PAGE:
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Master Class: Find Yourself on a Map

The best way to avoid getting lost? Always know your location. Study up on these key techniques for identifying terrain features,translating GPS data to a map, and triangulating your position.
BP0612SKIL_Randall_MasterClass_445x260(Photo by: Glenn Randall)

1. CORE KNOWLEDGE
Identify Terrain Features
Constantly check your map position as you hike. When you find a good vantage point, match key landmarks.

>> Mountains
Circular contours usually indicate high points. They may encompass many miles (ranges) or small areas (summits). Also, look for an “X”
or precise elevation marking prominent peaks. Use features like secondary summits, passes, or water features to confirm
your position.

>> Ridges and Valleys
U- and V-shaped lines indicate ridges, valleys, or drainages (V’s indicate sharper relief and U’s mean mellower terrain). In valleys, streams
may run through the contour lines’ curves, which point uphill. Along ridges, the tips of the Vs point downhill;
streams (if present) may run to the side.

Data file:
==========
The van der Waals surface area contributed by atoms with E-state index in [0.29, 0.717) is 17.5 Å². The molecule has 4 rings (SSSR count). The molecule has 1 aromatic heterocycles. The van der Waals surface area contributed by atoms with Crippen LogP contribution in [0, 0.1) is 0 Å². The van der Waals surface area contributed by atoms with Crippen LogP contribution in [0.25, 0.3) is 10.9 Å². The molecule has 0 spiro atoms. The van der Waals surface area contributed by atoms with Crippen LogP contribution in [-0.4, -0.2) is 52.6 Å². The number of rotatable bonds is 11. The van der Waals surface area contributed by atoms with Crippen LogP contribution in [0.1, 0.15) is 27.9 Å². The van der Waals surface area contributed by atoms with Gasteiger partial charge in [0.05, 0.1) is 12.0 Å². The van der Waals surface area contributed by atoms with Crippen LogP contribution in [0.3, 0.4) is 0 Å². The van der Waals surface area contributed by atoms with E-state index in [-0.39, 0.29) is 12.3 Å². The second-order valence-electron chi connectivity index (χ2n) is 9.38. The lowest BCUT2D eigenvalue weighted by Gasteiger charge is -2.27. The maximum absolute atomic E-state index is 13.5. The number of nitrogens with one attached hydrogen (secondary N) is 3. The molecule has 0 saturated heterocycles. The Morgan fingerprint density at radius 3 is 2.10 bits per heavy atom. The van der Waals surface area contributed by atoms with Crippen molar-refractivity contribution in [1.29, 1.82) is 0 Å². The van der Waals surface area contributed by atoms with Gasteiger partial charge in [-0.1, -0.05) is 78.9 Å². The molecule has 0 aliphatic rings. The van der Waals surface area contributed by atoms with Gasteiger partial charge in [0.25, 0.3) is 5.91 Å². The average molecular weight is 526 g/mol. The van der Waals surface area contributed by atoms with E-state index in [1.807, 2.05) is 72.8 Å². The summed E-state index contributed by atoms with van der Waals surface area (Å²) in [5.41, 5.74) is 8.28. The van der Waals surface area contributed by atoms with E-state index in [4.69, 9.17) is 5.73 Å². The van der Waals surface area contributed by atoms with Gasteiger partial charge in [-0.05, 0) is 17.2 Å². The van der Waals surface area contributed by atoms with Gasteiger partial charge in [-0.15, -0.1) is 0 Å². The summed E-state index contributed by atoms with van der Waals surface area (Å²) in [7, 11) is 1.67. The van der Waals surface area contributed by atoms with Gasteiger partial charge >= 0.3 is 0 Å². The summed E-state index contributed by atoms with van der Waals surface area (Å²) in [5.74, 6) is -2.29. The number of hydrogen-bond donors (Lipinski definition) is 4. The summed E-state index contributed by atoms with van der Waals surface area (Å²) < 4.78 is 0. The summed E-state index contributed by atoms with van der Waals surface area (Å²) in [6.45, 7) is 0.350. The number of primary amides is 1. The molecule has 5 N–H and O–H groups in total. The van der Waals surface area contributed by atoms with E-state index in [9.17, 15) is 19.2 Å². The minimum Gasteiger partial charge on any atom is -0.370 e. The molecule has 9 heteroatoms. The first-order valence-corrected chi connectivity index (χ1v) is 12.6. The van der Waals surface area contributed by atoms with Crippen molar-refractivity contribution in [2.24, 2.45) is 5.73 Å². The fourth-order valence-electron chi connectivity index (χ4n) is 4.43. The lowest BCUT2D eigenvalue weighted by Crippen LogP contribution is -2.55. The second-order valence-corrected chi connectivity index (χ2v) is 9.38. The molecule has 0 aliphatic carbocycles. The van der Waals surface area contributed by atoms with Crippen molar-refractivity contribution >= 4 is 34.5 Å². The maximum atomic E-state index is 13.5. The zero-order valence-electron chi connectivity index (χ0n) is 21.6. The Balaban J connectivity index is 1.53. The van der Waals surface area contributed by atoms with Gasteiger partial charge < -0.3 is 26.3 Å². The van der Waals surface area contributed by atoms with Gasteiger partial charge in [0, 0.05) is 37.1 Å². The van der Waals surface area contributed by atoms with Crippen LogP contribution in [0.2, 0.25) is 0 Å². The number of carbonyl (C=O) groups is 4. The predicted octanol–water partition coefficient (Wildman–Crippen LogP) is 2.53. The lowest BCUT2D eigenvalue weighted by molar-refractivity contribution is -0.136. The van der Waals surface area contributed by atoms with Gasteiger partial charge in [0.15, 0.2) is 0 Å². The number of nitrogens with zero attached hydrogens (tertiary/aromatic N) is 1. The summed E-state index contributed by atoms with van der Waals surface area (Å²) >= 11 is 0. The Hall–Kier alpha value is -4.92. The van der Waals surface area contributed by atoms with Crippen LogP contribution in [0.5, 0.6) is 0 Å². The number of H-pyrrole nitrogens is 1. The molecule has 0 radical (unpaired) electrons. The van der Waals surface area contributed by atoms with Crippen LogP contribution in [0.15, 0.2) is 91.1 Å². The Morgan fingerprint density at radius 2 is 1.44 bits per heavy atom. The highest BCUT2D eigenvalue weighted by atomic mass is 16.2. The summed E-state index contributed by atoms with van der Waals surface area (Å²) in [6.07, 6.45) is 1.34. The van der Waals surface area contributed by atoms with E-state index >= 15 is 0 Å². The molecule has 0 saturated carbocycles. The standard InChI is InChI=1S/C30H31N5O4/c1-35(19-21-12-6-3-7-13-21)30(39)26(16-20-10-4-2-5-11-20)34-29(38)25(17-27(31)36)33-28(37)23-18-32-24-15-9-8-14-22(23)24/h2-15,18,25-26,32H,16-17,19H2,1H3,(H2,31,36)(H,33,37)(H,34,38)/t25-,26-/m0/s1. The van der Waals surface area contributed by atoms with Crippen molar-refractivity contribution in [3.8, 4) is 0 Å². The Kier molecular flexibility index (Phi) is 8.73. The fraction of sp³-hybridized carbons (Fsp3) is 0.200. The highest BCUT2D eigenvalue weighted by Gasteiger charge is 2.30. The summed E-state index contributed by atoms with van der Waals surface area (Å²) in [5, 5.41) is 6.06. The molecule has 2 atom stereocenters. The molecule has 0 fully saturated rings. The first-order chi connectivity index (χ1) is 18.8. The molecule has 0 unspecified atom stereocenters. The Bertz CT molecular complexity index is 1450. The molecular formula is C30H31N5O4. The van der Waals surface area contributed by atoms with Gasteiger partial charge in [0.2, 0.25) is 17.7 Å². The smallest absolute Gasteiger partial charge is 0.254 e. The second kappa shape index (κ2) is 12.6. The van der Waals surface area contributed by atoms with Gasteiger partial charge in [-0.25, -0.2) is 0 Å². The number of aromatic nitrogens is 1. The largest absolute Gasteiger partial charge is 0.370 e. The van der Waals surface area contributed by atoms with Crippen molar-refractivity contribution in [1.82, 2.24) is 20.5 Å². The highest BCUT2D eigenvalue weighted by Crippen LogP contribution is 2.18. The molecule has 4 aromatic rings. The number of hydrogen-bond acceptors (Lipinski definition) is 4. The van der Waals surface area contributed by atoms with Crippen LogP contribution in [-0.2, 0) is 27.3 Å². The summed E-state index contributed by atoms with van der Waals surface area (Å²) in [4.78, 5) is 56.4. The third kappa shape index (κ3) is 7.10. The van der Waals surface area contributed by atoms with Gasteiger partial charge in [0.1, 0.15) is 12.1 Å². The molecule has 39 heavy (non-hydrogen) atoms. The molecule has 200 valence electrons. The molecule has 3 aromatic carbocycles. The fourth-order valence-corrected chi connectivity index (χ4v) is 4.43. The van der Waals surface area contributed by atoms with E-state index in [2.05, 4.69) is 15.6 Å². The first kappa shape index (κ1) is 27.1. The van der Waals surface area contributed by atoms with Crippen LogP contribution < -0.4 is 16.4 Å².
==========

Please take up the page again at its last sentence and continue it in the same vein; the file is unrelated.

>> Cliffs
Contour lines represent elevation change, so the closer they are, the steeper the terrain. Tightly packed lines indicate cliffs; examine them
carefully when planning off-trail travel, as they often cut across consistent aspects or elevations. Beware: Short-but-impassable walls can fall between
contours.

WARNING! Avoid Common Mistakes
Remedy navigation traps caused by inexperience and overconfidence.

>> Beginner: Over- or underestimating a map’s scale can lead you to misinterpret terrain.
Fix: Practice using maps of different scales in familiar territory (try 7.5- and 15-minute USGS quads). Guess the time it’ll take to travel between
junctions or landmarks, and note your travel time. If your estimate is within a few minutes, your skills are getting sharp.

>> Intermediate: Bending the map. That’s what happens when what you expect to see causes you to misread terrain features.
Fix: Identify five distinct landforms in your field of vision before referring to your map. Match all five to your topo before proceeding.

>> Advanced: Lackadaisical map checking.
Fix: Scan landmarks in front of, around, and behind you. Match them to your topo every 15 to 20 minutes. Keep your map
in an easy-access pocket (or in your hand) to remind yourself to check it regularly.

TIP: Follow Your Progress
Use your map to create a mental highlight reel of your route, and note the time you expect to hit key landmarks like rivers and passes. If you’re off-pace,
stop, determine your location, and adjust your day’s plan accordingly.

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